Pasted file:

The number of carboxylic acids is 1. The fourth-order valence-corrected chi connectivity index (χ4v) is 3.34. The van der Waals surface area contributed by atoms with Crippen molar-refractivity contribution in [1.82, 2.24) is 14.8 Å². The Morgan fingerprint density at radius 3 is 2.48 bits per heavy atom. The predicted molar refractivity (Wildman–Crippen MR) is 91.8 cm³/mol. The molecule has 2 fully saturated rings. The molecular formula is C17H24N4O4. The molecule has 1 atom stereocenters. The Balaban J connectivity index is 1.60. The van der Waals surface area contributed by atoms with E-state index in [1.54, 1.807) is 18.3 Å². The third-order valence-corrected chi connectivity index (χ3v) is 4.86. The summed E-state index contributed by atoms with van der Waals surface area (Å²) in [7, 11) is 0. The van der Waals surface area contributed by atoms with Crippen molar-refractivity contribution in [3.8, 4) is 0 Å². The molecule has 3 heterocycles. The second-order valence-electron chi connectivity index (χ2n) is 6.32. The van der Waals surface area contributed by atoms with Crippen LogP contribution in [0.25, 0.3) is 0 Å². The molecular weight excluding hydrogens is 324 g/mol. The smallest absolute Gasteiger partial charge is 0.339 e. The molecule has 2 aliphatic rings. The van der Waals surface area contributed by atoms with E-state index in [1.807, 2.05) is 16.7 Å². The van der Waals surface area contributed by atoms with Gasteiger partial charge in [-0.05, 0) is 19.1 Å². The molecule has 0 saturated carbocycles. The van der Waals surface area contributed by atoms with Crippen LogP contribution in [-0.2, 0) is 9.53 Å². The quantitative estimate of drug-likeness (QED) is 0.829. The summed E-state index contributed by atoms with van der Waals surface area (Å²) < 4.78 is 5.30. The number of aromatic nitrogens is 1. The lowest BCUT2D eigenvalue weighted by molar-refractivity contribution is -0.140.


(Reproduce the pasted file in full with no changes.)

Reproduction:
The number of carboxylic acids is 1. The fourth-order valence-corrected chi connectivity index (χ4v) is 3.34. The van der Waals surface area contributed by atoms with Crippen molar-refractivity contribution in [1.82, 2.24) is 14.8 Å². The Morgan fingerprint density at radius 3 is 2.48 bits per heavy atom. The predicted molar refractivity (Wildman–Crippen MR) is 91.8 cm³/mol. The molecule has 2 fully saturated rings. The molecular formula is C17H24N4O4. The molecule has 1 atom stereocenters. The Balaban J connectivity index is 1.60. The van der Waals surface area contributed by atoms with E-state index in [1.54, 1.807) is 18.3 Å². The third-order valence-corrected chi connectivity index (χ3v) is 4.86. The summed E-state index contributed by atoms with van der Waals surface area (Å²) in [7, 11) is 0. The van der Waals surface area contributed by atoms with Crippen molar-refractivity contribution in [3.8, 4) is 0 Å². The molecule has 3 heterocycles. The second-order valence-electron chi connectivity index (χ2n) is 6.32. The van der Waals surface area contributed by atoms with Crippen LogP contribution in [0.25, 0.3) is 0 Å². The molecular weight excluding hydrogens is 324 g/mol. The smallest absolute Gasteiger partial charge is 0.339 e. The molecule has 2 aliphatic rings. The van der Waals surface area contributed by atoms with E-state index in [1.807, 2.05) is 16.7 Å². The van der Waals surface area contributed by atoms with Gasteiger partial charge in [-0.05, 0) is 19.1 Å². The molecule has 0 saturated carbocycles. The van der Waals surface area contributed by atoms with Crippen LogP contribution in [-0.2, 0) is 9.53 Å². The quantitative estimate of drug-likeness (QED) is 0.829. The summed E-state index contributed by atoms with van der Waals surface area (Å²) < 4.78 is 5.30. The number of aromatic nitrogens is 1. The lowest BCUT2D eigenvalue weighted by molar-refractivity contribution is -0.140.